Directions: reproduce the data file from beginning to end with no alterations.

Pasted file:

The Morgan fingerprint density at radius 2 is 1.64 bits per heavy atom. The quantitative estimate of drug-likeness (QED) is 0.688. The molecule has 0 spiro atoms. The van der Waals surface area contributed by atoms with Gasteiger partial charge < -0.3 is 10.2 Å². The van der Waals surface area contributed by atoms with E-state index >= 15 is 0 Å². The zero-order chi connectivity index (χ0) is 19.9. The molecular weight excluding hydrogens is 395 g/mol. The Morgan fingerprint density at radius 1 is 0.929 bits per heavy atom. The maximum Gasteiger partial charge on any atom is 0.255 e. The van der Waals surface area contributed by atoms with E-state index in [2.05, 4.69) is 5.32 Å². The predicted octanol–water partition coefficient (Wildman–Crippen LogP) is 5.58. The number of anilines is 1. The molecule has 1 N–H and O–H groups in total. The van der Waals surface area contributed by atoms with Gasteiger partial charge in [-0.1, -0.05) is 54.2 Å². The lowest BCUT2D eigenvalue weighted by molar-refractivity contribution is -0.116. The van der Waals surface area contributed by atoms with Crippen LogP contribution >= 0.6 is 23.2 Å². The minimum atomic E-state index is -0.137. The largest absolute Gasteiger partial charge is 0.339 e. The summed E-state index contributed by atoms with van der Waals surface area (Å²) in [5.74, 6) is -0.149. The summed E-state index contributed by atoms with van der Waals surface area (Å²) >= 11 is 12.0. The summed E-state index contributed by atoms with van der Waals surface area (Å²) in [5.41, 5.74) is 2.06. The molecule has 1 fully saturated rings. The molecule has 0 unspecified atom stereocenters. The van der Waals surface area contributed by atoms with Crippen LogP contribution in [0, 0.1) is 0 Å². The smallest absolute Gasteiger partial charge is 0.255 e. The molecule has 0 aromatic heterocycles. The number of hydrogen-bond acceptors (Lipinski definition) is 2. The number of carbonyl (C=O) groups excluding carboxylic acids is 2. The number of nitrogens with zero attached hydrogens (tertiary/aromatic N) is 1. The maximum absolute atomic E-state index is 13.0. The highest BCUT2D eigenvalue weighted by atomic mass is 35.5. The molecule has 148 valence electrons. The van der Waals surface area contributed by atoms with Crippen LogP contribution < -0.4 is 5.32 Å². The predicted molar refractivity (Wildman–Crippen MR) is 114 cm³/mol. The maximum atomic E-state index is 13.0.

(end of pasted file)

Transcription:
The Morgan fingerprint density at radius 2 is 1.64 bits per heavy atom. The quantitative estimate of drug-likeness (QED) is 0.688. The molecule has 0 spiro atoms. The van der Waals surface area contributed by atoms with Gasteiger partial charge < -0.3 is 10.2 Å². The van der Waals surface area contributed by atoms with E-state index >= 15 is 0 Å². The zero-order chi connectivity index (χ0) is 19.9. The molecular weight excluding hydrogens is 395 g/mol. The Morgan fingerprint density at radius 1 is 0.929 bits per heavy atom. The maximum Gasteiger partial charge on any atom is 0.255 e. The van der Waals surface area contributed by atoms with E-state index in [2.05, 4.69) is 5.32 Å². The predicted octanol–water partition coefficient (Wildman–Crippen LogP) is 5.58. The number of anilines is 1. The molecule has 1 N–H and O–H groups in total. The van der Waals surface area contributed by atoms with Gasteiger partial charge in [-0.1, -0.05) is 54.2 Å². The lowest BCUT2D eigenvalue weighted by molar-refractivity contribution is -0.116. The van der Waals surface area contributed by atoms with Crippen LogP contribution >= 0.6 is 23.2 Å². The minimum atomic E-state index is -0.137. The largest absolute Gasteiger partial charge is 0.339 e. The summed E-state index contributed by atoms with van der Waals surface area (Å²) in [5.74, 6) is -0.149. The summed E-state index contributed by atoms with van der Waals surface area (Å²) >= 11 is 12.0. The summed E-state index contributed by atoms with van der Waals surface area (Å²) in [5.41, 5.74) is 2.06. The molecule has 1 fully saturated rings. The molecule has 0 unspecified atom stereocenters. The van der Waals surface area contributed by atoms with Crippen LogP contribution in [0, 0.1) is 0 Å². The smallest absolute Gasteiger partial charge is 0.255 e. The molecule has 0 aromatic heterocycles. The number of hydrogen-bond acceptors (Lipinski definition) is 2. The number of carbonyl (C=O) groups excluding carboxylic acids is 2. The number of nitrogens with zero attached hydrogens (tertiary/aromatic N) is 1. The maximum absolute atomic E-state index is 13.0. The highest BCUT2D eigenvalue weighted by atomic mass is 35.5. The molecule has 148 valence electrons. The van der Waals surface area contributed by atoms with Crippen LogP contribution < -0.4 is 5.32 Å². The predicted molar refractivity (Wildman–Crippen MR) is 114 cm³/mol. The maximum atomic E-state index is 13.0.